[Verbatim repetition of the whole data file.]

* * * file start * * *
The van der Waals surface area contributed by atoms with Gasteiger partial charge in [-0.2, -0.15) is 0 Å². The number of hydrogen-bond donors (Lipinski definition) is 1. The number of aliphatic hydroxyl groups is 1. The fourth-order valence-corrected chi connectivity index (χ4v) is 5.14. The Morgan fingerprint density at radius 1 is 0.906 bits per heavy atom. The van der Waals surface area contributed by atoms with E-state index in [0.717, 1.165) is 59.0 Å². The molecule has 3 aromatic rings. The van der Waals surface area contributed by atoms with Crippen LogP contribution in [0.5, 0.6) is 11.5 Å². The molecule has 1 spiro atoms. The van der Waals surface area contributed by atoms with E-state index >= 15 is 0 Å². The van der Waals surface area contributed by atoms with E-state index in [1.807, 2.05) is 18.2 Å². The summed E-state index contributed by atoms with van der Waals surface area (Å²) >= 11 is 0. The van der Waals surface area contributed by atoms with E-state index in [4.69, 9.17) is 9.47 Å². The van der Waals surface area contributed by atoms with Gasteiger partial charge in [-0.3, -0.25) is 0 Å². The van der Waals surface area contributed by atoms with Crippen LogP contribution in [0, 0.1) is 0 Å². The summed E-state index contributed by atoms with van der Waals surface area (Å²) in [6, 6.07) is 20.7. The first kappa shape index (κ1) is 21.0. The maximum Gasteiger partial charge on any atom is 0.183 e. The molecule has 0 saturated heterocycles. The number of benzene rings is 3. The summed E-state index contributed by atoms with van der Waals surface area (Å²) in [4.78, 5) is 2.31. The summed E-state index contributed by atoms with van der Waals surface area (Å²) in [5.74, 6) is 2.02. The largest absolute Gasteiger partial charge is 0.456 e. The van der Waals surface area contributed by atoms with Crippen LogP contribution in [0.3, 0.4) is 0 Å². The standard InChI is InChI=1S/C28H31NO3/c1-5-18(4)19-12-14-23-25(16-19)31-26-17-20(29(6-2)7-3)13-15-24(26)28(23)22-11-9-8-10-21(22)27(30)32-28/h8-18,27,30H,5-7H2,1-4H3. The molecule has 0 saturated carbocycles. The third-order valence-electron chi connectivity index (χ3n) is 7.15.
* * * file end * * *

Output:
The van der Waals surface area contributed by atoms with Gasteiger partial charge in [-0.2, -0.15) is 0 Å². The number of hydrogen-bond donors (Lipinski definition) is 1. The number of aliphatic hydroxyl groups is 1. The fourth-order valence-corrected chi connectivity index (χ4v) is 5.14. The Morgan fingerprint density at radius 1 is 0.906 bits per heavy atom. The van der Waals surface area contributed by atoms with E-state index in [0.717, 1.165) is 59.0 Å². The molecule has 3 aromatic rings. The van der Waals surface area contributed by atoms with Crippen LogP contribution in [0.5, 0.6) is 11.5 Å². The molecule has 1 spiro atoms. The van der Waals surface area contributed by atoms with E-state index >= 15 is 0 Å². The van der Waals surface area contributed by atoms with E-state index in [1.807, 2.05) is 18.2 Å². The summed E-state index contributed by atoms with van der Waals surface area (Å²) >= 11 is 0. The van der Waals surface area contributed by atoms with E-state index in [4.69, 9.17) is 9.47 Å². The van der Waals surface area contributed by atoms with Gasteiger partial charge in [-0.3, -0.25) is 0 Å². The van der Waals surface area contributed by atoms with Crippen LogP contribution in [0, 0.1) is 0 Å². The summed E-state index contributed by atoms with van der Waals surface area (Å²) in [6, 6.07) is 20.7. The first kappa shape index (κ1) is 21.0. The maximum Gasteiger partial charge on any atom is 0.183 e. The molecule has 0 saturated heterocycles. The number of benzene rings is 3. The summed E-state index contributed by atoms with van der Waals surface area (Å²) in [4.78, 5) is 2.31. The summed E-state index contributed by atoms with van der Waals surface area (Å²) in [5.74, 6) is 2.02. The largest absolute Gasteiger partial charge is 0.456 e. The van der Waals surface area contributed by atoms with Crippen LogP contribution in [0.3, 0.4) is 0 Å². The standard InChI is InChI=1S/C28H31NO3/c1-5-18(4)19-12-14-23-25(16-19)31-26-17-20(29(6-2)7-3)13-15-24(26)28(23)22-11-9-8-10-21(22)27(30)32-28/h8-18,27,30H,5-7H2,1-4H3. The molecule has 0 saturated carbocycles. The third-order valence-electron chi connectivity index (χ3n) is 7.15.